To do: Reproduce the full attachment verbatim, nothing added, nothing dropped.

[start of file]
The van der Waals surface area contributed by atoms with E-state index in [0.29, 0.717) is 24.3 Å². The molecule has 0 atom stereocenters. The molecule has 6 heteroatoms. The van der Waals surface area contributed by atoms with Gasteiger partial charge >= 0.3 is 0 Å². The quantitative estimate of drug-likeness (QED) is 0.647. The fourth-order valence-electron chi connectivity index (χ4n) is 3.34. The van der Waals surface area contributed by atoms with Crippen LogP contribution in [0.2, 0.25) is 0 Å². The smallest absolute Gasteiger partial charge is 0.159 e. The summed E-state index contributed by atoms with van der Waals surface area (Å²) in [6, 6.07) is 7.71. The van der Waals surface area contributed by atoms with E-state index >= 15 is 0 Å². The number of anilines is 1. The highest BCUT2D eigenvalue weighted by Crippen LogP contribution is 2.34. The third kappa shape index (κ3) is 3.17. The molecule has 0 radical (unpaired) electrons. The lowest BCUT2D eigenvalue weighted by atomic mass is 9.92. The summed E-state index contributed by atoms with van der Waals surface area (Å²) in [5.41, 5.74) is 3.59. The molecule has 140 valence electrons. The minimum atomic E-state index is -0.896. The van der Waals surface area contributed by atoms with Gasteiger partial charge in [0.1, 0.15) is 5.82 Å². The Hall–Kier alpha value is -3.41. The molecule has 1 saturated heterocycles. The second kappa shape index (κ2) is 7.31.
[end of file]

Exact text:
The van der Waals surface area contributed by atoms with E-state index in [0.29, 0.717) is 24.3 Å². The molecule has 0 atom stereocenters. The molecule has 6 heteroatoms. The van der Waals surface area contributed by atoms with Gasteiger partial charge >= 0.3 is 0 Å². The quantitative estimate of drug-likeness (QED) is 0.647. The fourth-order valence-electron chi connectivity index (χ4n) is 3.34. The van der Waals surface area contributed by atoms with Crippen LogP contribution in [0.2, 0.25) is 0 Å². The smallest absolute Gasteiger partial charge is 0.159 e. The summed E-state index contributed by atoms with van der Waals surface area (Å²) in [6, 6.07) is 7.71. The van der Waals surface area contributed by atoms with E-state index >= 15 is 0 Å². The number of anilines is 1. The highest BCUT2D eigenvalue weighted by Crippen LogP contribution is 2.34. The third kappa shape index (κ3) is 3.17. The molecule has 0 radical (unpaired) electrons. The lowest BCUT2D eigenvalue weighted by atomic mass is 9.92. The summed E-state index contributed by atoms with van der Waals surface area (Å²) in [5.41, 5.74) is 3.59. The molecule has 140 valence electrons. The minimum atomic E-state index is -0.896. The van der Waals surface area contributed by atoms with Gasteiger partial charge in [0.1, 0.15) is 5.82 Å². The Hall–Kier alpha value is -3.41. The molecule has 1 saturated heterocycles. The second kappa shape index (κ2) is 7.31.